Christian Hollmann is the Deputy Head of Sports at Germany’s leading news agency DPA and one of DPA’s four Formula 1 correspondents. This dedicated Formula 1 reporter tells us about his usual race day.
Start of the day: Depending on where the race is taking place I try to start the day not too late. Straight after getting out of bed and a shower I check the Internet and the papers if there are any new facts around. If there’s nothing too urgent I get some breakfast. As Sundays are always busy and tend to end quite late I try to make the breakfast count. There’s nothing worse than being hungry and in need of sugar later when you need to file the important stories of the day.
Off to the track: I try to be at the track roughly four hours before the start. If it’s a race in Asia I might arrive a little later because of the time difference to our German core market where no one expects any Formula One items on our wire service in the middle of the night. But if we are at a European track I need to get started right away after arriving at the media centre. Usually we send out a feature story before lunchtime so newspaper editors have something to play with. After that I take another stroll through the paddock, talk to a few colleagues, maybe grab another bite.
Final preparations: About 90 minutes before the start I read again through some vital statistics for the race and maybe prepare a few items for the different scenarios. This can save some time later on when you need to be as fast as possible with your stuff. Then it’s off to the grid where I try to get the latest impressions from the drivers, the engineers and whoever you bump into. These are always exciting minutes as the atmosphere is tense and full of adrenaline.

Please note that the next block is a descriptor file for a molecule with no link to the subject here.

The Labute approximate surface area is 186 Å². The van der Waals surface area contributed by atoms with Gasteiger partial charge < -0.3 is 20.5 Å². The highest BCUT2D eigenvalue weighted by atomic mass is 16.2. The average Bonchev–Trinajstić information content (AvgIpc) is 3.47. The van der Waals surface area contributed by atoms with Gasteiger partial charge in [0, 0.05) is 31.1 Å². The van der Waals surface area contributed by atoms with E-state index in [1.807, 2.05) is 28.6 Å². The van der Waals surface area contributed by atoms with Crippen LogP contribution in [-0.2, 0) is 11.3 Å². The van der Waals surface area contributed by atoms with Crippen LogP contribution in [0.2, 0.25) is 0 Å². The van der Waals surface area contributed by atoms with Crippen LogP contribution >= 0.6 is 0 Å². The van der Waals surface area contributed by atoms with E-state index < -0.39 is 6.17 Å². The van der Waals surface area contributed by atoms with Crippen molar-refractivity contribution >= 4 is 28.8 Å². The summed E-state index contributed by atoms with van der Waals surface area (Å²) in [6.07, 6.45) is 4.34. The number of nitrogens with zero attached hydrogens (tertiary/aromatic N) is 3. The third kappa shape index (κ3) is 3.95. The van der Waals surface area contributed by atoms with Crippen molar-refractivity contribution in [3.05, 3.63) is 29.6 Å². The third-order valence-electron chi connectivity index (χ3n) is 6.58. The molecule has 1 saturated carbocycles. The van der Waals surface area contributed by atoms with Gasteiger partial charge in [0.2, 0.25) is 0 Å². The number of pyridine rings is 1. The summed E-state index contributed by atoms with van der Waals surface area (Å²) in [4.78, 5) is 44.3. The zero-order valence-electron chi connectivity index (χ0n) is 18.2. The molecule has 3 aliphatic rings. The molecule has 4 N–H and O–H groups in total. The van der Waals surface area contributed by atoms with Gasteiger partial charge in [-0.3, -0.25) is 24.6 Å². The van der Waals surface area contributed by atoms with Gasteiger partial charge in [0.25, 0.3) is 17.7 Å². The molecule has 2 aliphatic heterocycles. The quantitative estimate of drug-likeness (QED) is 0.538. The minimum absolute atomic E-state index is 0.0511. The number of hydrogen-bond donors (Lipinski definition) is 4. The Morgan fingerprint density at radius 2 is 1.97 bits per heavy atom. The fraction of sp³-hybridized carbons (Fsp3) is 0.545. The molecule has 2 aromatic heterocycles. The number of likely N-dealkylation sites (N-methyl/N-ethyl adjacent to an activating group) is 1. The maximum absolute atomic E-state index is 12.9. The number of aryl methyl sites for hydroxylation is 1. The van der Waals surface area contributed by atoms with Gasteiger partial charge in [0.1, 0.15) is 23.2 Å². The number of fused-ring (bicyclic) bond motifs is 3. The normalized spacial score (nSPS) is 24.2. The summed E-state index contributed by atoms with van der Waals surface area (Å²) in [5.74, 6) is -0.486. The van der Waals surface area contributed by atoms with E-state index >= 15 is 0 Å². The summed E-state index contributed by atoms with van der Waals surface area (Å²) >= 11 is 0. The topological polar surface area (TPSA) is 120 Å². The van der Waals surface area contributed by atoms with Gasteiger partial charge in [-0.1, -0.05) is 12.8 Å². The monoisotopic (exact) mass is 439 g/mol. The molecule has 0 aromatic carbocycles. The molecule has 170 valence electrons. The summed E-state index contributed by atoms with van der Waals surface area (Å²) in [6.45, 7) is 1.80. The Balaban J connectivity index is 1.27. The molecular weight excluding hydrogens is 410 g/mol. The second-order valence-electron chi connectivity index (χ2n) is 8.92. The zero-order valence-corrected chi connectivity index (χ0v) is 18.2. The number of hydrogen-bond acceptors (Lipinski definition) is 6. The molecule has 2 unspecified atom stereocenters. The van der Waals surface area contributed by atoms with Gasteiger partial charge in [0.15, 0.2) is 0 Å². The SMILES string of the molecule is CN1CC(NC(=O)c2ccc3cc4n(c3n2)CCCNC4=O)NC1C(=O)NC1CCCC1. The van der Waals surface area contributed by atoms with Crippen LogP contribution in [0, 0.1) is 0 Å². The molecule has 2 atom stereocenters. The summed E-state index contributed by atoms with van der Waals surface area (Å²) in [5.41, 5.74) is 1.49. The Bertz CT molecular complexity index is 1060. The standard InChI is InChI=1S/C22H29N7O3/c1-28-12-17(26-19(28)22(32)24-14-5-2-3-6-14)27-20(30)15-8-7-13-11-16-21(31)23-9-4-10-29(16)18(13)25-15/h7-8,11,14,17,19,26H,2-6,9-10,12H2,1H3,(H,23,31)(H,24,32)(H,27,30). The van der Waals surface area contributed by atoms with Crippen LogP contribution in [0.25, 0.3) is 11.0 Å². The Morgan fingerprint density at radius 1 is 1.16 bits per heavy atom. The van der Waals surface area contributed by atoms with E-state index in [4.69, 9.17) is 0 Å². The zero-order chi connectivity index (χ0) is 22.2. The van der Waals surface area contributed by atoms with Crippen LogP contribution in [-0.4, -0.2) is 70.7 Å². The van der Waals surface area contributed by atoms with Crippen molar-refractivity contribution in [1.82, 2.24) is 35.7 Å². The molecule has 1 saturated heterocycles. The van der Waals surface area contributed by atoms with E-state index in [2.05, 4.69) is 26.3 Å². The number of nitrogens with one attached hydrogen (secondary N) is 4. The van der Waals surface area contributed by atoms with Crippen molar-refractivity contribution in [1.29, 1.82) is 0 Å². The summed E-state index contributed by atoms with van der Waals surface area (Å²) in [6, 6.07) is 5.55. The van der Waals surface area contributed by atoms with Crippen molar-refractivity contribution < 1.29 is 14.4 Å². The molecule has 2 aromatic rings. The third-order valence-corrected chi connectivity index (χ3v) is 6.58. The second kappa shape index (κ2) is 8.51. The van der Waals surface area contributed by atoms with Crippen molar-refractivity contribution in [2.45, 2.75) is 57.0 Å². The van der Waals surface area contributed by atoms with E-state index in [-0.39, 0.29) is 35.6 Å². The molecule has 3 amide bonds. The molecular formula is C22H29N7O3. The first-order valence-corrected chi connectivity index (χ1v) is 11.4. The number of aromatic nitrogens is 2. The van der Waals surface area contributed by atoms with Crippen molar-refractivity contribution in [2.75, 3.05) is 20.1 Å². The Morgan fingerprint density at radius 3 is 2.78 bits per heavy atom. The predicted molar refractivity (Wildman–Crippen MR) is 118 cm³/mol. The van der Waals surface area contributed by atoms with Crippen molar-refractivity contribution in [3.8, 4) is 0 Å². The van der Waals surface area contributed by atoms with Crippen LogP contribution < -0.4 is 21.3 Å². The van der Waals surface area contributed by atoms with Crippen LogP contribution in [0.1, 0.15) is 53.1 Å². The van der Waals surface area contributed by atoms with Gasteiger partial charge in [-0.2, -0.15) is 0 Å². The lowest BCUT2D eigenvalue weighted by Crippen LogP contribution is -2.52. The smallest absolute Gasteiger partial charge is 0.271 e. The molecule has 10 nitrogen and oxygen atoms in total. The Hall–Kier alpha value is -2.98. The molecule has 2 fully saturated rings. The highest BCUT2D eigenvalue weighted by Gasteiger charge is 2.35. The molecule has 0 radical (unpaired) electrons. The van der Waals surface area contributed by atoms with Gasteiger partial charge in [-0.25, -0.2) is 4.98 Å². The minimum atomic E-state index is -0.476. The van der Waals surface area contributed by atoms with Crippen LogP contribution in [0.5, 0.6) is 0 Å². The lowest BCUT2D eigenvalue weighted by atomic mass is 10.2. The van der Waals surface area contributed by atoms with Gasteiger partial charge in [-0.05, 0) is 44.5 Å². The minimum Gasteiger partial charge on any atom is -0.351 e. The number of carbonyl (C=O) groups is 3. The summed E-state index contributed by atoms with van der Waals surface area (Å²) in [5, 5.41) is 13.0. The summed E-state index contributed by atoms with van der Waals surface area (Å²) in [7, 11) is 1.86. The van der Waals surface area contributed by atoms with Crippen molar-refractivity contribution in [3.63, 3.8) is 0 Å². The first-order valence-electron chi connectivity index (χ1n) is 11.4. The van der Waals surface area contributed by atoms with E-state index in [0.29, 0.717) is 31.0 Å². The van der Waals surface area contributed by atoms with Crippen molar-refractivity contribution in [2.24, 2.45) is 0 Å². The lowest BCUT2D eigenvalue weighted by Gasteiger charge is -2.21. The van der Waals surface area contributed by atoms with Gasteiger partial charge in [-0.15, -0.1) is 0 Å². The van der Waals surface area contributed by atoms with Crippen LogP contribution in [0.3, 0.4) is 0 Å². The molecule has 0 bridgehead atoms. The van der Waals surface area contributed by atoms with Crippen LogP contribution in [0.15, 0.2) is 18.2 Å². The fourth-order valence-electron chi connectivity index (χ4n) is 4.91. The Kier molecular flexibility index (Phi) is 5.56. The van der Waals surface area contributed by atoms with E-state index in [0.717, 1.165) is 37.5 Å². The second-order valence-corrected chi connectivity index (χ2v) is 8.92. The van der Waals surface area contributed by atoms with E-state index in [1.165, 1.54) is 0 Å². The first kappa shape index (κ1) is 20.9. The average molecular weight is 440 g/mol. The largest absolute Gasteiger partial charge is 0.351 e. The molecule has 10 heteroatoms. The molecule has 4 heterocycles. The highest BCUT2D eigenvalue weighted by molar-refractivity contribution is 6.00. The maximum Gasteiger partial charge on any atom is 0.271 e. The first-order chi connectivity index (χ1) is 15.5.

The race: During the race there’s not much to do for me really except watch the TV monitors in the media centre, the twitter feeds and the live blogs to gather as much information on the events on the track as possible. At home in the newsroom there’s always another colleague watching the race as well. He’s the one writing the first piece on the race with all the additional input I can give him. We do this to rule out any technical difficulties and to make sure the first story on the race is on the wire as fast as possible after the finish.
After the race: This is were it can get a bit hectic. I need to listen to the official press conferences of the winning drivers, get the drivers’ quotes in German and British TV, follow updates on Twitter and via press releases of the teams. Quite soon we need to decide which extra stories and interviews we want to file. If a race is in Asia I have a bit more time to write because of the time difference. At European races it’s just a matter of typing as fast as I can. The papers are waiting and if our competitors are faster than us with their extra material they will get in. So to work for a news agency is a bit like Formula One – it’s always down to speed and performance.